On this frigid night in early January, I am blessed to sit by a roaring fire, encased in a warm blanket, nestled near my husband. As I sit gazing into the coals that are building up I am reminded of my childhood.
Believe it or not, when I lived in the southern most section of India, we had a Ben Franklin pot-bellied stove to warm our house. We lived high in the mountains. The house was built of heavy stone — and stayed blessedly cool in the hot summers. But it was also extra cool in the cool winters. Thus, the stove. And some of my earliest memories of gathering in the living room (complete with a home-made patchwork rug) snuggling in as close to the fire as I was allowed, listening to my parents talk, or read aloud.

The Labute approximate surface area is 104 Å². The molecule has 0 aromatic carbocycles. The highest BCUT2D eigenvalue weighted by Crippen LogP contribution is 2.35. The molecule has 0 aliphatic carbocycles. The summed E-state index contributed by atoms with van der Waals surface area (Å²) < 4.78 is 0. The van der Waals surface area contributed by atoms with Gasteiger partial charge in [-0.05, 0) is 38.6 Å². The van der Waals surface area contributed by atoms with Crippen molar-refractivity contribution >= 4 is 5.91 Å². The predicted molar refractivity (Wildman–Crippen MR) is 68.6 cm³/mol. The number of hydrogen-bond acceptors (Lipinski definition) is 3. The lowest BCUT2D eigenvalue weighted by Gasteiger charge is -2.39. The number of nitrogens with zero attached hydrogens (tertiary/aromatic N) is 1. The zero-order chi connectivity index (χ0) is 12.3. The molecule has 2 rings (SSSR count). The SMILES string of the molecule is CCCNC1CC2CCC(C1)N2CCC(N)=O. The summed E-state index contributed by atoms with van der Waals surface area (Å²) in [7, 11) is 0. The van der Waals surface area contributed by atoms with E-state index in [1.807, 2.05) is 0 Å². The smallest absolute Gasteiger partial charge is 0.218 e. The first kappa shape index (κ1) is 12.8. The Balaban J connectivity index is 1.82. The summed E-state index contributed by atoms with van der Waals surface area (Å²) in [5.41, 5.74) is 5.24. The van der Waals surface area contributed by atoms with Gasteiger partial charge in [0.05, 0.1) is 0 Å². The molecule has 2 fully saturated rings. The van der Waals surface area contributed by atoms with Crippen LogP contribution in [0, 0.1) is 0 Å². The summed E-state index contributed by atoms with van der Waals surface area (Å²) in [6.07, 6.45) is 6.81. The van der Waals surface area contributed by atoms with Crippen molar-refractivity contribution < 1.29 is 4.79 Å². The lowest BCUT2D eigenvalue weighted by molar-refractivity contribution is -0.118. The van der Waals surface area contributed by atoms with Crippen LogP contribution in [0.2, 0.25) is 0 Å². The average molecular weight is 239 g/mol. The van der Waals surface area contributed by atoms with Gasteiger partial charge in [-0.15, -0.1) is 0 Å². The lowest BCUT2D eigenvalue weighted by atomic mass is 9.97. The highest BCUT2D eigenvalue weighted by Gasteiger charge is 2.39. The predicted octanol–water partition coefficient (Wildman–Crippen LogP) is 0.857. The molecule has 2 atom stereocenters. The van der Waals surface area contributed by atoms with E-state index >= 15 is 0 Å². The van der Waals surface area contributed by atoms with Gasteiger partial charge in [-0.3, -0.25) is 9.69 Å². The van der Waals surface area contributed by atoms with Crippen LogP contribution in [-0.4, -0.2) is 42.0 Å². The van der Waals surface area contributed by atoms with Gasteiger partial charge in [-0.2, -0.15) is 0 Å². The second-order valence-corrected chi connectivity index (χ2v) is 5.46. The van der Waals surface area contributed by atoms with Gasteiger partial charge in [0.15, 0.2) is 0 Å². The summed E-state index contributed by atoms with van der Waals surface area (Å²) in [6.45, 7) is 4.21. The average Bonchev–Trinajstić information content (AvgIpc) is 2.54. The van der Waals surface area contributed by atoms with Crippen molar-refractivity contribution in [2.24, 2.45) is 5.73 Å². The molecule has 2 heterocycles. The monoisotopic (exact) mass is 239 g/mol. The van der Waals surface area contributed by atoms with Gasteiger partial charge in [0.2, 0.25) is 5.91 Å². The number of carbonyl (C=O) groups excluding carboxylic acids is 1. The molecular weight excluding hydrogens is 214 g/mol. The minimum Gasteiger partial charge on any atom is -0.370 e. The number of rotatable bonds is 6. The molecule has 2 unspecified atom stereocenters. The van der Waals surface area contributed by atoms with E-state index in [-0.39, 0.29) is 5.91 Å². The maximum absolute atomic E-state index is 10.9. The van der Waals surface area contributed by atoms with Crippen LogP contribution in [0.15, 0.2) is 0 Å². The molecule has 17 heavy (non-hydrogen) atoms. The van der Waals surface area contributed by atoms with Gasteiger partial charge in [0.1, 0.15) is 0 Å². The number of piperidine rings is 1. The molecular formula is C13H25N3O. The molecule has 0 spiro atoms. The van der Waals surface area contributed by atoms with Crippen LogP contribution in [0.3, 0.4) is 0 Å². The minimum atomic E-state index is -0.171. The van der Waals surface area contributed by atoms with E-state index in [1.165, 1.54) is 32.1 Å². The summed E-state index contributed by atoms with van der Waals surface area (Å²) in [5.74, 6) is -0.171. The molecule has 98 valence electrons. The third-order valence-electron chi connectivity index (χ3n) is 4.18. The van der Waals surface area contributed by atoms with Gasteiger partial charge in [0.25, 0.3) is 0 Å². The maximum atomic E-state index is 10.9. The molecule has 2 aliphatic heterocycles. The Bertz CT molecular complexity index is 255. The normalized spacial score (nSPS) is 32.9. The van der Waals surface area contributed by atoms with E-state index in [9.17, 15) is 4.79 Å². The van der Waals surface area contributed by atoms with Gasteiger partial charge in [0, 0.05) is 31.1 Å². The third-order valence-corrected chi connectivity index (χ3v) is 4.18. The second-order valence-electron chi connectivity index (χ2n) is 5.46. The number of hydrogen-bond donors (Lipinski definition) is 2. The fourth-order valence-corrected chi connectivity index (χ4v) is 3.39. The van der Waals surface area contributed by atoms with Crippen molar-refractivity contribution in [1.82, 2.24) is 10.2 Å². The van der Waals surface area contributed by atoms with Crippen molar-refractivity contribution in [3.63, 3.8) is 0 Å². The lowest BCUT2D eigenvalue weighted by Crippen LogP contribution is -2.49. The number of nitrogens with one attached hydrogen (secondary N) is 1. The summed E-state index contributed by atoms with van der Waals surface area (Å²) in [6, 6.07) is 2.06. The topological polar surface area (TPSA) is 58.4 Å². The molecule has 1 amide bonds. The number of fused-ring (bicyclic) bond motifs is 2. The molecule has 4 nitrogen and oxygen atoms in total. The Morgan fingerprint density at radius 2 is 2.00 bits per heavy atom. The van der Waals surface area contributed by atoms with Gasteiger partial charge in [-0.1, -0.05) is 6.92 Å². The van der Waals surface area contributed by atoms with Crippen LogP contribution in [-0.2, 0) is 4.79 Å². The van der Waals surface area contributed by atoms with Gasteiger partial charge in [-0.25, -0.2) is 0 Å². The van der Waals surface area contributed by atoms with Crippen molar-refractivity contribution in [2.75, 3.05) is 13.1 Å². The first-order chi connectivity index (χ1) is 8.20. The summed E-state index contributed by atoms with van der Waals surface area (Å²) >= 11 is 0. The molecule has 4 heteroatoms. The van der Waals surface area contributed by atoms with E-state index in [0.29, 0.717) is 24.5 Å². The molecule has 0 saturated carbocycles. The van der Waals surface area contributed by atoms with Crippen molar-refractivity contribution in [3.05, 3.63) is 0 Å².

We didn’t have television. We didn’t even have radio. We had each other, and our stories. Especially we had stories. And story-books. I realize now that my parents gave us all a great gift. We couldn’t afford expensive anything. But we spent time together as a family. And we were given one of the rarest of commodities — listening and being listened to.
Tonight I watch the snow fall, as well as the temperatures, and my hope for all of us: the chance to warm up and be warmed by the act of listening.